In a recent class discussion a debate brewed over the topic of Randy Thornhill’s and Craig Palmer’s A Natural History of Rape. The arguments proposed in their book have been widely criticized and rejected by much of the scientific and philosophical community (for good and bad reasons). What follows is some general thoughts; perhaps though, a formal paper will emerge for this topic if a good discussion results. It seems there are some important flaws that can be revealed in the assumptions Thornhill and Palmer use to make their argument. I am inclined to use an example from the history of evolutionary biology, namely, Stephen Jay Gould’s criticism of the assumptions underlying the adaptation of antlers in “Irish Elk.” Similar to Gould, I will reveal a similar ‘bad’ assumption that Thornhill and Palmer use and then present an alternative argument that may prove more convincing.
Recall that the assumptions the adaptationist program was using to explain the immense antlers (and bodies) of the Megloceros, or “Irish Elk,” focused on combating predation where antlers served as weapons. However, the largest predator that this creature would ever face in the late Irish Pleistocene was a wolf pack. In fact, these massive antlers could be harmful to the survival of the Elk. That the antlers were often detrimental to the survival of the Elk seemed to present and anomaly for Darwin’s theory of natural selection, as a trait was being selected for that was harmful to the individual. It was Gould who pointed to the faulty assumption that antlers were weapons combating predators and that this was the only way large antlers would emerge. Gould challenged this assumption and insisted that competition for females may have led to large bodies. That is, Elk with larger body size would tend to triumph over those males who were smaller ultimately leading them to pass their genes on to offspring. A consequence of this, of course, are larger antlers; this follows a principle of allometry.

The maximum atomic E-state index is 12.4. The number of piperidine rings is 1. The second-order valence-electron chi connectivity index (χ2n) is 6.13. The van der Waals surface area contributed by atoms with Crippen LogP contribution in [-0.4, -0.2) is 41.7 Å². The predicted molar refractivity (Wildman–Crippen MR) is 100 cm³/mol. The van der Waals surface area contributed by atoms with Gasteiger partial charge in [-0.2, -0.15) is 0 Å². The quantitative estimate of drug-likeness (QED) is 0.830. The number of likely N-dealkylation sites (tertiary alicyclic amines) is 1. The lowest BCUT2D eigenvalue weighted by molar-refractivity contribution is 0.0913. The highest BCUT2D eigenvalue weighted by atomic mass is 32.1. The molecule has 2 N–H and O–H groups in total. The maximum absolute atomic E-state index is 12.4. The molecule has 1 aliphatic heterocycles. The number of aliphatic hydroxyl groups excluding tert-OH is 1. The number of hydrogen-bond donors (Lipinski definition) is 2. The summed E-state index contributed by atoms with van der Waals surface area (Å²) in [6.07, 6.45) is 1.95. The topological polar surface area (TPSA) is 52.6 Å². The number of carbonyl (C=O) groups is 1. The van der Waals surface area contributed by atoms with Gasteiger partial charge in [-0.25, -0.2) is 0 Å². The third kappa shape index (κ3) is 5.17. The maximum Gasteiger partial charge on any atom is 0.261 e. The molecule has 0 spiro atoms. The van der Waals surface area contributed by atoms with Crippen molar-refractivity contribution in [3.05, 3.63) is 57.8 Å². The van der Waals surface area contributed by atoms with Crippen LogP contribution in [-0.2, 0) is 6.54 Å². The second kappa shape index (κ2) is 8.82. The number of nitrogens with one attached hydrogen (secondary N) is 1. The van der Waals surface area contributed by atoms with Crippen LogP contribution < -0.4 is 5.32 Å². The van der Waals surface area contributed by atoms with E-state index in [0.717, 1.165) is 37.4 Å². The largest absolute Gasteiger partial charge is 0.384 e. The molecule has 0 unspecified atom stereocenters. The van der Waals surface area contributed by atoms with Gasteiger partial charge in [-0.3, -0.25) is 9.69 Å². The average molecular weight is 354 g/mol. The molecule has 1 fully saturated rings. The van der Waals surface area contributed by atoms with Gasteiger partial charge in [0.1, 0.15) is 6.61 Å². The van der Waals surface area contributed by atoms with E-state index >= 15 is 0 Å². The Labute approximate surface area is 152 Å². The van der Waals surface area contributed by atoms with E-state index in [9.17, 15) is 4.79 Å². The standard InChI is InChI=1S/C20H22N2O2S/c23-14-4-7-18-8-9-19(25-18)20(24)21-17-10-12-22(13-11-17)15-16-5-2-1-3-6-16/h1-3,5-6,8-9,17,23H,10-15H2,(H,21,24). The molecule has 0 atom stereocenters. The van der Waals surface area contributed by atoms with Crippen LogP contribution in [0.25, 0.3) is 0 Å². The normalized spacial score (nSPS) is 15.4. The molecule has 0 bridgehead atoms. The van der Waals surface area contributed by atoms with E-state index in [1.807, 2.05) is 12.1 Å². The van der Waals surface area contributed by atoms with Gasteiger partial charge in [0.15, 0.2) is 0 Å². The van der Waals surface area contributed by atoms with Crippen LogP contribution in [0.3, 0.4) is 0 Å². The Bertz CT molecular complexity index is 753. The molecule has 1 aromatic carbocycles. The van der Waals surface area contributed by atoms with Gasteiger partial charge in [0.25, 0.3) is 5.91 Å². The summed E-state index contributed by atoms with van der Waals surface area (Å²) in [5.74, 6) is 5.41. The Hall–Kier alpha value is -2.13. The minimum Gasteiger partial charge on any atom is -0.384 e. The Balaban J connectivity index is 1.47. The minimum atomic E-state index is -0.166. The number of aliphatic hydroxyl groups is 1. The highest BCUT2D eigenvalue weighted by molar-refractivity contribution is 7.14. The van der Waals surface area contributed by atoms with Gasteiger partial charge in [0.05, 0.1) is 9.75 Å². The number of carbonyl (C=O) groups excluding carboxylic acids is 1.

Likewise, it is my contention that Thornhill and Palmer use a faulty evolutionary assumption, that rape is intended for procreation. There are at least two general categories that we can place rape in: (1) genetically predisposed (I am not suggesting a ‘rape gene’, rather just that there could exist genes that when malfunctioning or ‘overly present’ may create an anxious and violent drive for sex leading to something such as rape) and (2) conditionally predisposed (e.g., watching violent pornography may construct an anxious and violent cognitive drive for sex). (1) is where Thornhill and Palmer would need to focus there argument, as individuals regarding (2) could not pass their traits on to their offspring, or at least not genetically. Further, the argument that Thornhill and Palmer would need to insist upon would be similar to Gould’s—that rape isn’t being selected for per se. Rather, genes correlated with behaviors of dominance (perhaps testosterone genes) are selected for via sexual selection. Suppose that in early hominins males with higher levels of testosterone are selected for because they can dominant their opponents for mates (not a surprising behavior among apes). These individuals will pass their genes on to their offspring who in turn compete for mates and pass their genes on. What tends to emerge are males with aggressive behavior causing genes. Since these genes will also correlate with sex drives, then a by-product—an unfortunate one in this case—emerges where individuals with increased aggressive and sexual drives may ‘rape’ other members in the population. That “rape is selectively advantageous for procreation” can be rejected in the same fashion that the original argument used in Megaloceros’ antlers was rejected.